Riohacha is a town and provincial jurisdiction (also known as Río de la Hacha) on Colombia's Caribbean coast, in the Audiencia of Santa Fe de Bogotá and, in the eighteenth century, the Viceroyalty of the New Kingdom of Granada. Spanish mariners first sailed past the Guajira peninsula in 1499. The region, however, which corresponds to the present-day Colombian state of La Guajira, remained an underdeveloped frontier for most of the colonial period, its pearl beds and strategic location notwithstanding. Likewise, the port of Riohacha, established in 1545, seldom approached the status of Santa Marta to the southwest. Poor and isolated from Cartagena de Indias by prevailing currents and winds, the town became an easy target for pirates.
In the late 1600s and the 1700s, English and Dutch smugglers and Guajiro Indians dominated economic life in the area and posed a military threat to the port. Successive viceregal governments attempted to impose Spanish power on the peninsula, but they largely failed. The city's mention in Gabriel García Márquez's novel One Hundred Years of Solitude (1967) brought Riohacha international fame.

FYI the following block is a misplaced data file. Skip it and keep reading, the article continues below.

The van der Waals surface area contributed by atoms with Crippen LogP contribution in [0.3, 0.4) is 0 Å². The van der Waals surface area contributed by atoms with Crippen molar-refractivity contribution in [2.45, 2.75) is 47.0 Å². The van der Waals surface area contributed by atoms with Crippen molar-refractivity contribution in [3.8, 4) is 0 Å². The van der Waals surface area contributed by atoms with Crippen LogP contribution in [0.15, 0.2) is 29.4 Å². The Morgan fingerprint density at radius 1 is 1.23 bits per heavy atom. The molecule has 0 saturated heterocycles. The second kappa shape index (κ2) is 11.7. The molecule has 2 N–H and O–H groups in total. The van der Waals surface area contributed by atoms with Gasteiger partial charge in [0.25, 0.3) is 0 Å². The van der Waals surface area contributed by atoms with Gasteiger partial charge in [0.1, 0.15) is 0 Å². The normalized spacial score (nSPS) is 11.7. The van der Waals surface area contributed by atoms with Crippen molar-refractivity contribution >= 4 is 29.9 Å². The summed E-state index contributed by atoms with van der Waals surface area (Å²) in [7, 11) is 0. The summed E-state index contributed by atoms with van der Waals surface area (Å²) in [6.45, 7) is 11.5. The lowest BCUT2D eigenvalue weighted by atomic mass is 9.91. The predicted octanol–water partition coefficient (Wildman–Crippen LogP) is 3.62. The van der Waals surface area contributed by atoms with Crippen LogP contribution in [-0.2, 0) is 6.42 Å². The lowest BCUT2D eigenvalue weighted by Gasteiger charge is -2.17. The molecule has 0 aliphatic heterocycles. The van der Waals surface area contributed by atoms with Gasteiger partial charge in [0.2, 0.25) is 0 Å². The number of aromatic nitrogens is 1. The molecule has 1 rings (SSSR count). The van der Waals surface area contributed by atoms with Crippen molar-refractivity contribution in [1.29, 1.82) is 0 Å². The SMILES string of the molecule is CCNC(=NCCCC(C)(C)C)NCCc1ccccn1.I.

Grahn, Lance R. "Guajiro Culture and Capuchin Evangelization: Missionary Failure on the Riohacha Frontier." In The New Latin American Mission History, eds. Erick Detlef Langer and Robert H. Jackson. Lincoln: University of Nebraska Press, 1995.
Kuethe, Allan J. "The Pacification Campaign on the Riohacha Frontier." Hispanic American Historical Review 50 (1970): 467-481.
Perrin, Michel. The Way of the Dead Indians: Guajiro Myths and Symbols, trans. Michael Fineberg with the author. Austin: University of Texas Press, 1987.
Tirado, Ernesto Restrepo. Historia de la provincia de Santa Marta, 2 vols. Bogotá: Ministerio de Educación Nacional, Ediciones de la Revista Bolívar, 1953.
Weston, Julian A. The Cactus Eaters. London: H. F. & G. Witherby, 1937.
Lance R. Grahn